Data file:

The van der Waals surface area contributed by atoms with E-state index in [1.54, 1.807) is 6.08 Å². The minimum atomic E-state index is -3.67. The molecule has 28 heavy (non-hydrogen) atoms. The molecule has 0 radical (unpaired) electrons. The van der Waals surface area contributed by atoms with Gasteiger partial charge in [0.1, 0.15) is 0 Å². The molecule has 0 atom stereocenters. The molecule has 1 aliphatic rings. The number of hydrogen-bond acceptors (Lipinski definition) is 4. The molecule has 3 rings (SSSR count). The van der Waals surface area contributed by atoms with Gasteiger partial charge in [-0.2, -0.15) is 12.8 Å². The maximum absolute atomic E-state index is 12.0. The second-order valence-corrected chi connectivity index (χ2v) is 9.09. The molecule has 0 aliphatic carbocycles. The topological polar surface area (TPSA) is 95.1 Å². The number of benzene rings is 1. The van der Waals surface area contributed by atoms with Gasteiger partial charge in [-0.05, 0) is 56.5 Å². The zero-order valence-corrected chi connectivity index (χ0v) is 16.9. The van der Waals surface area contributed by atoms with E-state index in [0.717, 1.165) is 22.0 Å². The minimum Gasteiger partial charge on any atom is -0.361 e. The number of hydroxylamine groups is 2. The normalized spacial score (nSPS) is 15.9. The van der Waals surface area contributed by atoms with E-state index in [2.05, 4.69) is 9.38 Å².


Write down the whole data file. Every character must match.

The van der Waals surface area contributed by atoms with E-state index in [1.54, 1.807) is 6.08 Å². The minimum atomic E-state index is -3.67. The molecule has 28 heavy (non-hydrogen) atoms. The molecule has 0 radical (unpaired) electrons. The van der Waals surface area contributed by atoms with Gasteiger partial charge in [0.1, 0.15) is 0 Å². The molecule has 0 atom stereocenters. The molecule has 1 aliphatic rings. The number of hydrogen-bond acceptors (Lipinski definition) is 4. The molecule has 3 rings (SSSR count). The van der Waals surface area contributed by atoms with Gasteiger partial charge in [-0.2, -0.15) is 12.8 Å². The maximum absolute atomic E-state index is 12.0. The second-order valence-corrected chi connectivity index (χ2v) is 9.09. The molecule has 0 aliphatic carbocycles. The topological polar surface area (TPSA) is 95.1 Å². The number of benzene rings is 1. The van der Waals surface area contributed by atoms with Gasteiger partial charge in [-0.05, 0) is 56.5 Å². The zero-order valence-corrected chi connectivity index (χ0v) is 16.9. The van der Waals surface area contributed by atoms with E-state index in [0.717, 1.165) is 22.0 Å². The minimum Gasteiger partial charge on any atom is -0.361 e. The number of hydroxylamine groups is 2. The normalized spacial score (nSPS) is 15.9. The van der Waals surface area contributed by atoms with E-state index in [2.05, 4.69) is 9.38 Å².